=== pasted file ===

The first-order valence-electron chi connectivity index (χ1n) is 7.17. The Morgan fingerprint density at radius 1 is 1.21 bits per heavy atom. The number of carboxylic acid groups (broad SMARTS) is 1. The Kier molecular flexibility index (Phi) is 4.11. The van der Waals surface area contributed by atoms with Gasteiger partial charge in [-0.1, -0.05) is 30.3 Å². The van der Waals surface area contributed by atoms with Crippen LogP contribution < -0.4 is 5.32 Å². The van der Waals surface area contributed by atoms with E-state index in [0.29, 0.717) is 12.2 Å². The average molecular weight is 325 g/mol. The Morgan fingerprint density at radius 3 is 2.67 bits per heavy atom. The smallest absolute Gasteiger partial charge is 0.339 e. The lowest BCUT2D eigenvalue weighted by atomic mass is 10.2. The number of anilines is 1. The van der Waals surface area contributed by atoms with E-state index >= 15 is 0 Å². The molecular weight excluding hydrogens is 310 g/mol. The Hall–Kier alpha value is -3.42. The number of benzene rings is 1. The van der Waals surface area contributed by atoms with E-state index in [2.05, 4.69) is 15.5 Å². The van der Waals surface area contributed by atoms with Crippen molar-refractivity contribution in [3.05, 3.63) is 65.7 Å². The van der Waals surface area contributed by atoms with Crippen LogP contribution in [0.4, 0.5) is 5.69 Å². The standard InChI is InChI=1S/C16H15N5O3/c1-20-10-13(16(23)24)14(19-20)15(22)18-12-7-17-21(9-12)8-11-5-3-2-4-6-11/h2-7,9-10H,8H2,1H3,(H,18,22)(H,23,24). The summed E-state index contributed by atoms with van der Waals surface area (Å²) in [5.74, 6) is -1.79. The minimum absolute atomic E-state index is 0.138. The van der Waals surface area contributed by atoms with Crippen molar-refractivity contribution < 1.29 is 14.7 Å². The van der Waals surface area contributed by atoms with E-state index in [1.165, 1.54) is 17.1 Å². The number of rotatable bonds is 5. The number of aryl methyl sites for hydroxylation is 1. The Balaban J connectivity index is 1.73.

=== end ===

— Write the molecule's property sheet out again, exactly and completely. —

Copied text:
The first-order valence-electron chi connectivity index (χ1n) is 7.17. The Morgan fingerprint density at radius 1 is 1.21 bits per heavy atom. The number of carboxylic acid groups (broad SMARTS) is 1. The Kier molecular flexibility index (Phi) is 4.11. The van der Waals surface area contributed by atoms with Gasteiger partial charge in [-0.1, -0.05) is 30.3 Å². The van der Waals surface area contributed by atoms with Crippen LogP contribution < -0.4 is 5.32 Å². The van der Waals surface area contributed by atoms with E-state index in [0.29, 0.717) is 12.2 Å². The average molecular weight is 325 g/mol. The Morgan fingerprint density at radius 3 is 2.67 bits per heavy atom. The smallest absolute Gasteiger partial charge is 0.339 e. The lowest BCUT2D eigenvalue weighted by atomic mass is 10.2. The number of anilines is 1. The van der Waals surface area contributed by atoms with E-state index >= 15 is 0 Å². The molecular weight excluding hydrogens is 310 g/mol. The Hall–Kier alpha value is -3.42. The number of benzene rings is 1. The van der Waals surface area contributed by atoms with E-state index in [2.05, 4.69) is 15.5 Å². The van der Waals surface area contributed by atoms with Crippen molar-refractivity contribution in [3.05, 3.63) is 65.7 Å². The van der Waals surface area contributed by atoms with Crippen LogP contribution in [0.4, 0.5) is 5.69 Å². The standard InChI is InChI=1S/C16H15N5O3/c1-20-10-13(16(23)24)14(19-20)15(22)18-12-7-17-21(9-12)8-11-5-3-2-4-6-11/h2-7,9-10H,8H2,1H3,(H,18,22)(H,23,24). The summed E-state index contributed by atoms with van der Waals surface area (Å²) in [5.74, 6) is -1.79. The minimum absolute atomic E-state index is 0.138. The van der Waals surface area contributed by atoms with Crippen molar-refractivity contribution < 1.29 is 14.7 Å². The van der Waals surface area contributed by atoms with E-state index in [1.165, 1.54) is 17.1 Å². The number of rotatable bonds is 5. The number of aryl methyl sites for hydroxylation is 1. The Balaban J connectivity index is 1.73.